This reflexive focus implies a unique acknowledgement of limitations of and by the Brooklyn Museum, and recognizing that, without additional context, perhaps misconceptions have been easily perpetuated.

“People might be accustomed to seeing the image of [The Dinner Party table], and part of her project has been aggrandized,” EASCFA Curator Carmen Hermo, who curated the exhibition, told me recently. “Now, people can see some of the messiness of how it really got done.”

Of note are displays representing the artists’ complex experimentation with mediums, containing, for example, broken plates; the evolution of the plates’ vulva / butterfly designs and the ensuing controversy; and the intense, detailed process the studio underwent to select the women to feature, including original cards listing information on over 3,000 women considered. The exhibition lends perspective into the authentic struggle to bring this idea to fruition; the complexity of feminist issues The Dinner Party brings to the fore; and also how it is interpreted and displayed by the EASFA today.

 

Judy Chicago, Sojourner Truth #2 Test Plate from The Dinner Party, circa 1978. Porcelain and China paint, diameter: 14 in. Brooklyn Museum, gift of Judy Chicago, 82.165. © 2017 Judy Chicago / Artists Rights Society (ARS), New York. © 2017 Judy Chicago / Artists Rights Society (ARS), New York. Photo: Sarah DeSantis, Brooklyn Museum

 

Chicago and her original exhibition liaison, Diane Gelon, were both available for questions regarding items or details for the exhibitions. They worked with NMWA to try to identify the original volunteers presented in the Documentary Panels. This grounded readiness points to the continuing presence and interest of Chicago and her team in relation to this work. The Dinner Party remains a distinctive monument to women who remain at the margins of history pages, major institutions, and art gallery walls.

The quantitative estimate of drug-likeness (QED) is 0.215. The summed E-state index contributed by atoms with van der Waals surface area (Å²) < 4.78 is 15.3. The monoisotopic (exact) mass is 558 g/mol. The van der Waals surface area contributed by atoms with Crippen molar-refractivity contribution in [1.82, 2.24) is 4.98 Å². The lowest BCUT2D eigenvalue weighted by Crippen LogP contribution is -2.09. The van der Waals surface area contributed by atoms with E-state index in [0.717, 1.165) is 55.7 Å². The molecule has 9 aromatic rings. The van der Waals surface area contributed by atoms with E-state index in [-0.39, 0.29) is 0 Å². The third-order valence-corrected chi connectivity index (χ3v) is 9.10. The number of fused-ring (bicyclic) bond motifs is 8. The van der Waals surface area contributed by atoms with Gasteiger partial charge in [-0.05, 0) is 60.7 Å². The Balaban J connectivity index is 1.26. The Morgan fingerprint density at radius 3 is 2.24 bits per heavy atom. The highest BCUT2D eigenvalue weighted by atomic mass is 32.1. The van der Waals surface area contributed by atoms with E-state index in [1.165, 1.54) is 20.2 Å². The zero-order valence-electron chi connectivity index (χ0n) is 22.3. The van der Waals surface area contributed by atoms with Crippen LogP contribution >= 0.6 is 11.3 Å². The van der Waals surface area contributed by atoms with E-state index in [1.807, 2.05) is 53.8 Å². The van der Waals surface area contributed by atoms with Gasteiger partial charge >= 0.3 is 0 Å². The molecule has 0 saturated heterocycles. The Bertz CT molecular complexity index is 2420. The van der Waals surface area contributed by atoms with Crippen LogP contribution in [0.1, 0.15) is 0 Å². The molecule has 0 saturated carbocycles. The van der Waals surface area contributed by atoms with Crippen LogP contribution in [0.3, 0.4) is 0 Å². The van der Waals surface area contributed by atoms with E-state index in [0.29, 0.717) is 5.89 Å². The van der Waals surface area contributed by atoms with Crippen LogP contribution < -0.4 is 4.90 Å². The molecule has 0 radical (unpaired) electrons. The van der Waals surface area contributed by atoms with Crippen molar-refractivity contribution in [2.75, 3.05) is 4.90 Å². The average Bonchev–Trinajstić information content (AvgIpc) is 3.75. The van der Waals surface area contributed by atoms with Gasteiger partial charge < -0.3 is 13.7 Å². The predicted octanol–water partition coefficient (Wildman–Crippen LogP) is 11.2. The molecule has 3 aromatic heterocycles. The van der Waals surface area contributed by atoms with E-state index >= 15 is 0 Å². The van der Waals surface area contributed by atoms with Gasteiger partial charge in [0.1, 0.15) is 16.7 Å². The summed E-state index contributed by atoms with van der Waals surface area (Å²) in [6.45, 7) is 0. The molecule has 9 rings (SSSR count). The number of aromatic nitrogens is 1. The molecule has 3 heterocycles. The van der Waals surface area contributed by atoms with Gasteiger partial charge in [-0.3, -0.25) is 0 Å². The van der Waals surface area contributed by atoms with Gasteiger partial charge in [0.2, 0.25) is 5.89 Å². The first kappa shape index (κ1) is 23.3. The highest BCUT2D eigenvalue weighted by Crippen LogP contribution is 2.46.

After The Roots of “The Dinner Party” comes down, the surfeit of context will also come down. A printed handout and an interactive tablet will give historical context about the women featured; the Heritage Banners will remain as the “hallway of respite” before entering The Dinner Party gallery; the table will remain as a provocative centerpiece of the EASFA, contextualizing the feminist exhibitions around it in the Sackler Center, and curatorially encouraging critical thought for feminism and art past and present. Probably it will remain the most popular permanent artwork at the Brooklyn Museum, and aptly so, as women and minority artists remain under- and misrepresented; The Dinner Party reminds us of this, remaining a beautiful testament to overlooked populations.